Optimal Pricing of Inter-urban Transport: Cross-Channel Case Study
SANSOM T, BEAUMONT H, DUNKERLY C and NASH C, University of Leeds, UK
The European Commission Green Paper 'Towards Fair and Efficient Pricing in Transport' (CEC, 1995) has sparked a vigorous debate about the most appropriate form of charging for the use of transport infrastructure and scheduled public transport services. Th
The European Commission Green Paper 'Towards Fair and Efficient Pricing in Transport' (CEC, 1995) has sparked a vigorous debate about the most appropriate form of charging for the use of transport infrastructure and scheduled public transport services. The Pricing of European Transport Study (PETS) for the European Commission's Transport Directorate (DGVII) aims to take this debate forward by clarifying theoretical issues and providing empirical evidence for a series of inter-urban case studies which address questions such as:
* how do optimal charges compare to the current level and structure of prices?
* how would the volume and modal balance of transport demand change under optimal pricing?
The coordinator of the PETS study is the Institute for Transport Studies, University of Leeds. ITS also coordinates a Concerted Action on Pricing (CAPRI), designed to disseminate the results of all of DGVII's pricing research and to attempt to build concensus on its policy implications.
This paper presents the interim findings of the Cross-Channel Case Study, one of the five PETS case studies. The case studies build upon PETS deliverables which relate to the present day situation, deregulation and pricing issues, practical pricing problems, pricing principles and the internalisation of externalities.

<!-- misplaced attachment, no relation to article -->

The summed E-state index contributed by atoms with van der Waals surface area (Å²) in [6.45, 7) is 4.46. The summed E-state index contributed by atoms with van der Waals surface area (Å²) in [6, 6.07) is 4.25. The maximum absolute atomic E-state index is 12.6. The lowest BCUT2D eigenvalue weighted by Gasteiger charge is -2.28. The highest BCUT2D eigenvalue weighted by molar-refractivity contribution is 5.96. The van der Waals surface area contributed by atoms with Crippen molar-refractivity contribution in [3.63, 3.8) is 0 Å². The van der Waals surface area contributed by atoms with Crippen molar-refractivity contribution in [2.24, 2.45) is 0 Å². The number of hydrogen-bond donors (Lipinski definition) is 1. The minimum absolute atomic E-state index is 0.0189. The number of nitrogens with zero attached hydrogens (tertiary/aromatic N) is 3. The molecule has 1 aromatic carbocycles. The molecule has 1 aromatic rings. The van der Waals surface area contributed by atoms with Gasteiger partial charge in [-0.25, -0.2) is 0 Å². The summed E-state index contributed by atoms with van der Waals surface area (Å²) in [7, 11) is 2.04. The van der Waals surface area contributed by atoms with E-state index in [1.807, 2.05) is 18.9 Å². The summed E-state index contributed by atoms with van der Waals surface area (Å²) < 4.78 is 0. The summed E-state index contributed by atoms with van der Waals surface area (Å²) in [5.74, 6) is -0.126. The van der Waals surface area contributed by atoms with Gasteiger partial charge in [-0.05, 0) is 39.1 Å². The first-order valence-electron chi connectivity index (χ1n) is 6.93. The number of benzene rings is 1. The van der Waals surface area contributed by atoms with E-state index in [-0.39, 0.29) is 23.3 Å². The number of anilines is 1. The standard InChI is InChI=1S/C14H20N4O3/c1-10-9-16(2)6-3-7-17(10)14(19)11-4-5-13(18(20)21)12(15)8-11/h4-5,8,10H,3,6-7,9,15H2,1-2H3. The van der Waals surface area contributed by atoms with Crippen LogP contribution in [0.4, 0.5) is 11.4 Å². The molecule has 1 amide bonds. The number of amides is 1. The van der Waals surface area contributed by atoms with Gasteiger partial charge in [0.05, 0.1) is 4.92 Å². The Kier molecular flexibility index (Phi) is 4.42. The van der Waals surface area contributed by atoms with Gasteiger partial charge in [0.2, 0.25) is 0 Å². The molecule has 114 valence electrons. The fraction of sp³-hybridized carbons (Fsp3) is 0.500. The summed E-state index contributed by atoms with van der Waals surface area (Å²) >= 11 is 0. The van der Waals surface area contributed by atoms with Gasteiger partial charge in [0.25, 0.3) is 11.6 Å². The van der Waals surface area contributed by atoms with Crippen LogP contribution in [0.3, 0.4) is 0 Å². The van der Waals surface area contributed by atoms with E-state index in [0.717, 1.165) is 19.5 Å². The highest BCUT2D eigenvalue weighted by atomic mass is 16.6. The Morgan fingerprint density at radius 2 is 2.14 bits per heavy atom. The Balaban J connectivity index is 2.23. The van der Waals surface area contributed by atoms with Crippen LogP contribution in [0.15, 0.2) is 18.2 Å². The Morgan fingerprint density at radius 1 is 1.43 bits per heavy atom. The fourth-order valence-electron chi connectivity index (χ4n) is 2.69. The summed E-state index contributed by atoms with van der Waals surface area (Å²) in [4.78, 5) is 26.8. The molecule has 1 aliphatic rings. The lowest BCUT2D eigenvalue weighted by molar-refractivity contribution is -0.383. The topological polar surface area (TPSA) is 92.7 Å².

The Cross Channel Case Study examines the pricing of the principal interurban transport networks between London and Paris, and between London and Brussels. Although the case study is concerned with interurban travel patterns, the current transport situation for the study area is one in which peaks in travel demand generally occur during weekday commuting periods.
The focus of the study is on international travel, and the prices and modal shares for freight and passenger transport in the year 2010. The main passenger modes in the study area are road, rail and air. For freight, road and rail transport are considered. For both passenger and freight travel by road, the alternatives of crossing the Channel by ferry or by Shuttle services through the tunnel are available. The externalities of interest are air pollution, global warming, noise, accidents and the time delays and increased vehicle operating costs associated with congestion.
This paper sets out the altemative pricing scenarios being examined by PETS (Section 2), and briefly discusses the analysis tools that are being developed in order to assess the impact on the modal shares of international transport (Section 3). Quantification and valuation of externalities is discussed (Section 4), and a summary of initial findings presented (Section 5), prior to conclusions being drawn (Section 6).
Since this paper is written at an interim stage of the PETS study, interested readers are invited to contact the authors in order to receive further information about the study.
Association for European Transport